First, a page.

drums. The music is absorbing, the lyrics
moving. Forget concentrating on anything
else while the album plays. Pretty World
has dominated my listening for nearly two
months now, each session embedding it a
little deeper into my soul. Let it into yours too.
– Patrick Nichols, ThisIsTexasMusic.com
Lorraine- Lori McKenna
Wow- this may very well be a landmark album for Lori McKenna. Personal and moving.
Lori McKenna’s first name is actually Lorraine. Now you know. She is named after the mother she lost when she was only seven, but whose impact on Lori’s life reverberates to this day. In her sixth album, Lorraine, she considers the influence of her mother, who died at roughly the same age Lori is now, as well as her own place in relationship to her husband, family and community. It is her most personal album to date.
She began performing her songs in public at age 27, after she and her husband Gene already had three children. She and Gene continue to maintain a happy home in Stoughton, Massachusetts, adding two more children to their full lives. In addition to family, place has an important role in Lori’s songs.
She eventually became a staple of the Boston folk music scene, where she became friendly with Mary Gauthier. “We were the two old ladies in a sea of young faces,” she jokes. When Gauthier picked up and left for Nashville, she brought Lori’s music to the attention of her publisher. They got her music into the hands of Faith Hill, who fell hard for Lori’s songs. Hill recorded three of them for her album Fireflies. Lori’s way of articulating the love, pain and pathos of domestic life had a huge impact on Hill, and Hill’s very public championing of Lori’s music led other artists to Lori’s songs. Tim McGraw, Carrie Underwood, Alison Krauss, Keith Urban and LeAnn Rimes are among the many that have recorded her songs in recent years. –http://lorimckenna.com/bio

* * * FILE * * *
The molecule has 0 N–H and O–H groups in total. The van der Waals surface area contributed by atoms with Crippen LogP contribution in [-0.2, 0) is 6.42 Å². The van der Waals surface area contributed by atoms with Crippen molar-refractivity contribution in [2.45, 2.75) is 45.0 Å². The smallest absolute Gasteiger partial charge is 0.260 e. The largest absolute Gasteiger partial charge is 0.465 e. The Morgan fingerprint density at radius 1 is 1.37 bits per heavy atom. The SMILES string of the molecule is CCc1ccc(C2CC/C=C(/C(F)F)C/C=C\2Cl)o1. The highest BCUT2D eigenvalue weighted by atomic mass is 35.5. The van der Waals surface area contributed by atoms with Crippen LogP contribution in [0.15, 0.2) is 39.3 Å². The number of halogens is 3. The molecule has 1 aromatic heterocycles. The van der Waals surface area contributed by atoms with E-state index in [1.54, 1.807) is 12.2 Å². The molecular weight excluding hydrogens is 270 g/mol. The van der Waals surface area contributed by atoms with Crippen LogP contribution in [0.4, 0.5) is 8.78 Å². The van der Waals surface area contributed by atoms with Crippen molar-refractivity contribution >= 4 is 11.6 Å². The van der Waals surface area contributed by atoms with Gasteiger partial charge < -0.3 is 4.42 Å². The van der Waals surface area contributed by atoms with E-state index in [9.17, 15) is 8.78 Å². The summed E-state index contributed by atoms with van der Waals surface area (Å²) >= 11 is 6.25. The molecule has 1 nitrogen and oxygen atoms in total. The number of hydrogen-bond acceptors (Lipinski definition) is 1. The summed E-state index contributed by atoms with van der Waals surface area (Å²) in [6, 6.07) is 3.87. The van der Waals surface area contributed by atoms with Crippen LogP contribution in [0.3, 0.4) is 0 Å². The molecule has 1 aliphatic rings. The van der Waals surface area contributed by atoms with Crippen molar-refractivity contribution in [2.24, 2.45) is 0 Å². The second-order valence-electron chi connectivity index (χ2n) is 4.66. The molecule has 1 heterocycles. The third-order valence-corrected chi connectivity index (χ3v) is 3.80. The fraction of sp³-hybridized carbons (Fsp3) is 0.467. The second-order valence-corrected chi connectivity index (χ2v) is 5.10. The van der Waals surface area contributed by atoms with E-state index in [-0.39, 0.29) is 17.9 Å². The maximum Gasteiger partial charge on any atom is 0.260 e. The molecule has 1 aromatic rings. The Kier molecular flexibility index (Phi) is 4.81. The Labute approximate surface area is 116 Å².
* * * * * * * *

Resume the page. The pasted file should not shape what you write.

McKenna’s uncompromisingly personal songs are a textbook example of music that artists love but that the masses fail to embrace. Her latest album, Lorraine, again features songs that disregard key rules of commercial songwriting, refusing to tie up all the loose ends in a happy, snappy chorus. In fact, it’s her eye for those frayed bits of real life that make her songs fascinating, if sometimes challenging to relate to.
Quietly and artfully, if not especially dynamically, McKenna unearths striking truths about the fragility of life and relationships. While embracing such core country-music values as the simple beauty of family and domestic life, McKenna’s complex spin on them sets her apart from the hitmaking pack- good news for those who don’t like too much whitewash applied to their reality. -Steve Morley, http://www.countryweekly.com/lori_mckenna_lorraine/reviews/926
Sober Harley Guys- Erica Wheeler
If you’ve been hanging around coffeehouses like me, you gotta see the truth in this tune!
Erica was kind enough to respond to my e-mail and stated that she hoped this tune would make folks look forward to spring and gettin’ on their bikes!
Erica originally attended college to become a wildlife field biologist. She went on to become an award-winning singer/songwriter whose songs are deeply rooted in the land and a sense of place. After years of touring and witnessing the rapid change and growth that forever altered some of her favorite places, she decided to bring her work full circle.
Drawing on her experience in the performing arts and her life long passion for natural history, cultural history and conservation issues, she created her Soulful Landscape programs to mend the disconnect between people and place. Her work helps to and foster the sense of engagement needed to care for our treasured places.
Her most recent CD Good Summer Rain was sponsored in part by the Trust for Public Land, a national land conservation organization and won first place for Best Interpretive Music at 2008 National Association for Interpretation Media Awards.
With six critically acclaimed recordings to her credit, Erica has headlined clubs from Boston to Berkeley and shared the stage with Greg Brown, Shawn Colvin, Indigo Girls and others. Her songs have charted in the top ten on Billboard?s Gavin Americana Chart, and she has been interviewed on Voice of America, NPR?s All Things Considered and other syndicated radio programs.
Known for her visual, ‘cinematographic’ style of songwriting, Erica Wheeler takes listeners on a journey though the American landscape and the lives lived there with poetic beauty and grace. Her music is pure Americana, falling into the categories of folk, country and bluegrass. On stage, armed with an acoustic guitar and her richly expressive voice, Erica is also known for her engaging warmth, colorful stories and hilarious stage patter.